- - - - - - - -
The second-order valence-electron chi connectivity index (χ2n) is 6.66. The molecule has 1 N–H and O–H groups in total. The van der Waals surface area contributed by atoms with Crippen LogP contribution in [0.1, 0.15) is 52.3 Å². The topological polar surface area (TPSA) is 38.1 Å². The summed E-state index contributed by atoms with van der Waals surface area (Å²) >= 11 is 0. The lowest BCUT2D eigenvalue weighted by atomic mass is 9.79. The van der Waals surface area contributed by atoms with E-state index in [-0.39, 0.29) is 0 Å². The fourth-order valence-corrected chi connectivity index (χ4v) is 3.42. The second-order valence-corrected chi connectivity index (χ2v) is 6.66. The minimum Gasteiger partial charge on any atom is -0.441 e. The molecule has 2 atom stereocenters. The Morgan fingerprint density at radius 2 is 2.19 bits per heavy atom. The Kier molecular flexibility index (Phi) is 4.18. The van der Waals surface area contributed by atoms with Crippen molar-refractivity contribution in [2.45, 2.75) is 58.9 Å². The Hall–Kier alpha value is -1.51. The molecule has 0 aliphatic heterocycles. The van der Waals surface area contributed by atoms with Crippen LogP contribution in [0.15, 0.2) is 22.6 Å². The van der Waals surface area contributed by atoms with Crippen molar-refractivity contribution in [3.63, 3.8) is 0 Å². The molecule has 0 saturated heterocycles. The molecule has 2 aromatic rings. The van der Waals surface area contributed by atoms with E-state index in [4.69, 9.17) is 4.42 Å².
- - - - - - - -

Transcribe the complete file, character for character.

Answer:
The second-order valence-electron chi connectivity index (χ2n) is 6.66. The molecule has 1 N–H and O–H groups in total. The van der Waals surface area contributed by atoms with Crippen LogP contribution in [0.1, 0.15) is 52.3 Å². The topological polar surface area (TPSA) is 38.1 Å². The summed E-state index contributed by atoms with van der Waals surface area (Å²) >= 11 is 0. The lowest BCUT2D eigenvalue weighted by atomic mass is 9.79. The van der Waals surface area contributed by atoms with E-state index in [-0.39, 0.29) is 0 Å². The fourth-order valence-corrected chi connectivity index (χ4v) is 3.42. The second-order valence-corrected chi connectivity index (χ2v) is 6.66. The minimum Gasteiger partial charge on any atom is -0.441 e. The molecule has 2 atom stereocenters. The Morgan fingerprint density at radius 2 is 2.19 bits per heavy atom. The Kier molecular flexibility index (Phi) is 4.18. The van der Waals surface area contributed by atoms with Crippen molar-refractivity contribution in [2.45, 2.75) is 58.9 Å². The Hall–Kier alpha value is -1.51. The molecule has 0 aliphatic heterocycles. The van der Waals surface area contributed by atoms with Crippen LogP contribution in [0.15, 0.2) is 22.6 Å². The van der Waals surface area contributed by atoms with Crippen molar-refractivity contribution in [3.63, 3.8) is 0 Å². The molecule has 0 saturated heterocycles. The molecule has 2 aromatic rings. The van der Waals surface area contributed by atoms with E-state index in [4.69, 9.17) is 4.42 Å².